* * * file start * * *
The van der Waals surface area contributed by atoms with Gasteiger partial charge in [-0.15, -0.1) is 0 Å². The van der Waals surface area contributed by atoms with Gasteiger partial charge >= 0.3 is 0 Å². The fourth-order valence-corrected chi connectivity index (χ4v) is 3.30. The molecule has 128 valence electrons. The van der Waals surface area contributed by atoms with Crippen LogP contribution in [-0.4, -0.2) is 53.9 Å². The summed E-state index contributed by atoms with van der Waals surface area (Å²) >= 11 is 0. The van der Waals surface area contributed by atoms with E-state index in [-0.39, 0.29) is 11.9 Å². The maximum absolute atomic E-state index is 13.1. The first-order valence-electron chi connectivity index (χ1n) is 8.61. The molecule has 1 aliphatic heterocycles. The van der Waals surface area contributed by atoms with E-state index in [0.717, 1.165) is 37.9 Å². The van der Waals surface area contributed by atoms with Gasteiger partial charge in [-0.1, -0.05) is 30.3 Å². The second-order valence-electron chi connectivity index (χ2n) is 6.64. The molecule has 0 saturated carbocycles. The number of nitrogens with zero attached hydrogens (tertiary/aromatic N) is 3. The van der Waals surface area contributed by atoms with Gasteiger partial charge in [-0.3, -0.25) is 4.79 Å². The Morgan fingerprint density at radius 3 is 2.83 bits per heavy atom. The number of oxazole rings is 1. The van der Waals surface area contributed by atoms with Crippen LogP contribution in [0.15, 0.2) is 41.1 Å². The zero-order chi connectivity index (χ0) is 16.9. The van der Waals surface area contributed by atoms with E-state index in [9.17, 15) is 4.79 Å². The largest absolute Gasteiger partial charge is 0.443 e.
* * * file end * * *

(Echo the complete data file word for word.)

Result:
The van der Waals surface area contributed by atoms with Gasteiger partial charge in [-0.15, -0.1) is 0 Å². The van der Waals surface area contributed by atoms with Gasteiger partial charge >= 0.3 is 0 Å². The fourth-order valence-corrected chi connectivity index (χ4v) is 3.30. The molecule has 128 valence electrons. The van der Waals surface area contributed by atoms with Crippen LogP contribution in [-0.4, -0.2) is 53.9 Å². The summed E-state index contributed by atoms with van der Waals surface area (Å²) >= 11 is 0. The van der Waals surface area contributed by atoms with E-state index in [-0.39, 0.29) is 11.9 Å². The maximum absolute atomic E-state index is 13.1. The first-order valence-electron chi connectivity index (χ1n) is 8.61. The molecule has 1 aliphatic heterocycles. The van der Waals surface area contributed by atoms with E-state index in [0.717, 1.165) is 37.9 Å². The van der Waals surface area contributed by atoms with Gasteiger partial charge in [-0.1, -0.05) is 30.3 Å². The second-order valence-electron chi connectivity index (χ2n) is 6.64. The molecule has 0 saturated carbocycles. The number of nitrogens with zero attached hydrogens (tertiary/aromatic N) is 3. The van der Waals surface area contributed by atoms with Gasteiger partial charge in [-0.3, -0.25) is 4.79 Å². The Morgan fingerprint density at radius 3 is 2.83 bits per heavy atom. The number of oxazole rings is 1. The van der Waals surface area contributed by atoms with Crippen LogP contribution in [0.15, 0.2) is 41.1 Å². The zero-order chi connectivity index (χ0) is 16.9. The van der Waals surface area contributed by atoms with E-state index in [9.17, 15) is 4.79 Å². The largest absolute Gasteiger partial charge is 0.443 e.